DALLAS — The Houston Airport System expects to begin expansion of Hobby Airport next spring using debt backed by Southwest Airlines as the discount carrier begins offering international flights.
Despite threats of layoffs at United Airlines’ Houston base, the Houston City Council last week approved the $100 million expansion of Hobby, the smaller of the city’s two airports. United, which includes the formerly Houston-based merger partner Continental Airlines, warned that it would be forced to reduce its workforce if Hobby expanded.
Houston Airport System director Mario Diaz said the expansion would be paid for through a $1.50 surcharge on each Hobby passenger. That includes other Hobby carriers American, Delta and JetBlue airlines. Southwest accounts for nearly 90% of the traffic at Hobby.
The situation in Houston is similar to that of the Dallas-Fort Worth area, where Dallas-based Southwest operates out of the smaller Dallas Love Field against Fort Worth-based American Airlines operating out of Dallas-Fort Worth International Airport.
An agreement in 2006 lifted federal restrictions under the Wright Amendment, allowing carriers at Love Field to serve any U.S. market beginning in 2014.
Southwest and the city of Dallas in 2009 launched a $519 million master plan to replace the existing Love Field terminals with a new 20-gate concourse and expanded baggage facilities.
That debt was issued as bonds backed by Southwest through a conduit enterprise issuer. The bonds are repaid through a rebate of the rent Southwest pays Dallas as a Love Field tenant.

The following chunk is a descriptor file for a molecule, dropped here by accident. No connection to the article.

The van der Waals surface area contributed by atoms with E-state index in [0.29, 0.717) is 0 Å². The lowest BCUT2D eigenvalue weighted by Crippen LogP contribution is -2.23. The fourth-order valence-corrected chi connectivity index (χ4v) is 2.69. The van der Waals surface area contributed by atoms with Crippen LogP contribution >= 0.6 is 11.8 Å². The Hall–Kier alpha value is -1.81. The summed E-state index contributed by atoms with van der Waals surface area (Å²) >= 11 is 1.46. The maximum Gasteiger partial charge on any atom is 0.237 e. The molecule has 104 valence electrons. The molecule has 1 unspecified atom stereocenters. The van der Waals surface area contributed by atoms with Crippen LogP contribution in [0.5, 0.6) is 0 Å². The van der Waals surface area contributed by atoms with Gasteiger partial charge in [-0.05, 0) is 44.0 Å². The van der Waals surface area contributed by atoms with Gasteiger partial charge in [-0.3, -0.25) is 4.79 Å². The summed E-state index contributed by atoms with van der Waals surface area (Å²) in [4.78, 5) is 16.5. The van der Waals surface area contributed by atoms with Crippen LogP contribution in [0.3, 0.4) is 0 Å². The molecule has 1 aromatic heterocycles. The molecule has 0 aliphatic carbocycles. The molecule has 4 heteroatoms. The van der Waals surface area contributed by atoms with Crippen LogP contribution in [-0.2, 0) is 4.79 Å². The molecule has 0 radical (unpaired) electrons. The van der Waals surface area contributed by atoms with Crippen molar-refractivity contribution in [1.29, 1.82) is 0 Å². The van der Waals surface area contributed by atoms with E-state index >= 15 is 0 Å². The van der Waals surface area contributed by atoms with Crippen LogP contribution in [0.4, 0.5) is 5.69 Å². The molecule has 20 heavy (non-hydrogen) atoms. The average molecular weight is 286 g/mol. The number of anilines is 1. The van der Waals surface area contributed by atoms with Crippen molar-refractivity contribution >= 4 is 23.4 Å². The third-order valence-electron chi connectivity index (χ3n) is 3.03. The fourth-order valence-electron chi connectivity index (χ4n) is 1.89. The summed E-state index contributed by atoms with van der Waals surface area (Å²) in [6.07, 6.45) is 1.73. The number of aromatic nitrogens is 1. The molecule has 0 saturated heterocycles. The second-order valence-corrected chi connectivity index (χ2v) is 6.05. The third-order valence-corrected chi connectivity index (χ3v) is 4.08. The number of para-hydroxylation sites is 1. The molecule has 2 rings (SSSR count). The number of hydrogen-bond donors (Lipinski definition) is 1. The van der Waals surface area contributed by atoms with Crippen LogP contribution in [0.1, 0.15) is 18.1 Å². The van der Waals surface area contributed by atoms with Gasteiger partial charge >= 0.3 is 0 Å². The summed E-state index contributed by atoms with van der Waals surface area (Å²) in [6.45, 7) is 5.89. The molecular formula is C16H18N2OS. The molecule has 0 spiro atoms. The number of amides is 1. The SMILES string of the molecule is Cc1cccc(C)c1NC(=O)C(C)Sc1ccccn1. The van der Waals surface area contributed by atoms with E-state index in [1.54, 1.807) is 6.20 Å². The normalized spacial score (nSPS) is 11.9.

At DFW International, a $2 billion remodeling of the airport’s four original terminals is underway as its dominant carrier American seeks a path out of Chapter 11 bankruptcy. Until last November, American and Southwest were the only major airlines to avoid Chapter 11. Southwest has managed to remain profitable through one of the worst financial decades in aviation history.
In Houston, the airline has not announced specifics on how it will finance Hobby’s expansion, adding five gates and customs and immigration facilities for flights to Mexico and the Caribbean beginning in 2015. But Southwest chief executive Gary Kelly confirmed plans to cover the entire cost of the project.
At Houston’s Bush Intercontinental Airport, United is financing most of a $1 billion expansion and renovation. The first phase of the redevelopment is expected to be completed in 2013.
After the council voted to open Hobby to international flights, United said that it would reduce capacity at Intercontinental by 10% and eliminate 1,300 jobs. However, the airline later said that those cuts were already in the works and were related to the Continental merger.
Houston Mayor Annise Parker disagreed with United’s assessment that creating another international airport would hurt the Houston area’s economy.
“Competition will lead to jobs, lower fares and a positive economic impact for the city,” Parker said. “My goal is a strong international presence at Hobby and a continued strong international presence at Bush Airport.”